Each chapter deals with a different component, a different area of concern: tours, formats, pitches, technology, fixers and broadcasters. Examples of administrative dithering and bone-headedness abound, from South Africa's swift about-turn on billing Tests with England as "icon" series, and hence being guaranteed five instalments, to the way T20 has made a mockery of the Future Tours Programme. As Jakeman reasons, there is no need to impose a two-tier Test schedule because that, more or less, is what we already have.

Much the biggest fly in the ointment, of course, is the ICC, surely the most disunited governing body in major international sport, its processes distorted by India's economic strength and bargaining power. Sadly, for all the author's passionate advocacy of the little guys and his all-round idealism, he cannot envisage any significant improvement without accepting the sensible but almost entirely rejected recommendations of the Woolf Report - but then he's hardly alone on that score.

There are small reasons to gripe. The grasp of history isn't all it could be - to attest that Test tours half a century ago took place "more or less when the weather looked decent" is a one-liner in search of factual basis. The absorbing contents also deserve a better cover and a more compelling title - because they deserve a wide audience.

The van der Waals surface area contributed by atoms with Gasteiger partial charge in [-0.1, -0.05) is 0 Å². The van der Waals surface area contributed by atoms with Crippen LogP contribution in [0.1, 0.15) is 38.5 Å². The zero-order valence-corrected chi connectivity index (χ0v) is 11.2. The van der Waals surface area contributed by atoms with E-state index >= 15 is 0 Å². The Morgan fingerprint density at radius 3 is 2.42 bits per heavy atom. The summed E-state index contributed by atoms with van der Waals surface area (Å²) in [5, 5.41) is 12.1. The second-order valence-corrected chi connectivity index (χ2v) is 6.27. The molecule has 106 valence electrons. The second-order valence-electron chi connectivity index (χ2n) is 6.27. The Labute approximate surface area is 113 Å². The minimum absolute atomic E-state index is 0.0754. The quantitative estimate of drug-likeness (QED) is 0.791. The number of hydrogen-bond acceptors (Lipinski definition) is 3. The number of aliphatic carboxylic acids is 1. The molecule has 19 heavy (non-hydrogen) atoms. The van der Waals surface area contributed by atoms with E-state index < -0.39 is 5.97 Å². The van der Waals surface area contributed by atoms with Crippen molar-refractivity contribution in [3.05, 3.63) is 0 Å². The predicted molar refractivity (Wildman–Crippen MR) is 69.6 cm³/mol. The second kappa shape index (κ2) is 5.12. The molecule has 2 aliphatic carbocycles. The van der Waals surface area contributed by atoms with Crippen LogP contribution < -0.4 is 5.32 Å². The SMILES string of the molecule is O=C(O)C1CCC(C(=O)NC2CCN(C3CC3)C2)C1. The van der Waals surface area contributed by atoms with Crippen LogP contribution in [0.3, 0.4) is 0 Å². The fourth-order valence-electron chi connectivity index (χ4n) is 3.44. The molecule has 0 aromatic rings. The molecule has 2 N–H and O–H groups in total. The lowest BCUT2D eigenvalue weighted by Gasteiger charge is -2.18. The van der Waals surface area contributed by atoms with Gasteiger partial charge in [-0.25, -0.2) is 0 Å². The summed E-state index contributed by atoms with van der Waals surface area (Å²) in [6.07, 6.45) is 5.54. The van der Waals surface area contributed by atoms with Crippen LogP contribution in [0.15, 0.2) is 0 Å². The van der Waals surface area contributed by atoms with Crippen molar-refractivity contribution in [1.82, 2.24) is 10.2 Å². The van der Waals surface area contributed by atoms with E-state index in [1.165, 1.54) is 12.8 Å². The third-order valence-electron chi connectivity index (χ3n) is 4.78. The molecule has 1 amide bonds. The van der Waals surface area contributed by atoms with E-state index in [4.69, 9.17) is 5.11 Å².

This is an illuminating and important book, written in measured, erudite tones and enlivened by detours such as a terrific passage in which Keith Stackpole is compared, not unfavourably, with Virender Sehwag, both of whom the author cites as victims of "an unspoken piece of cricketing prejudice, which says that aggressive players are somehow more indebted to luck than those who grind out their runs".

Needless to add, this book deserves, above all, to be read by those we entrust with running our precious game. A good look in the mirror never hurt anyone.

Saving the Test
Mike Jakeman
Ockley Books
206 pages; £9.99

Rob Steen is a sportswriter and senior lecturer in sports journalism at the University of Brighton

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Posted by   on (November 17, 2013, 21:01 GMT)

A modification to Terry J's idea would be to have the top two teams in the top division- they could play two five Test series home and away in a year, and promotion/ relegation happens annually. Division two is teams 3-8, 10 Tests a year; division three teams 9-12, 6 games a year.

Posted by Zsam on (November 17, 2013, 13:36 GMT)

Test series must have a larger context similar to the ODi WC. The closest is the Test championship played on a home and away basis, so every series counts and with the possibility of bonus points for beating higher ranked opponents and threats of relegation from top tier for the laggards. This will incentivize contests across the globe for players, administrators and most importantly fans. Bragging rights have always held at a premium.

Posted by SixFourOut on (November 17, 2013, 12:12 GMT)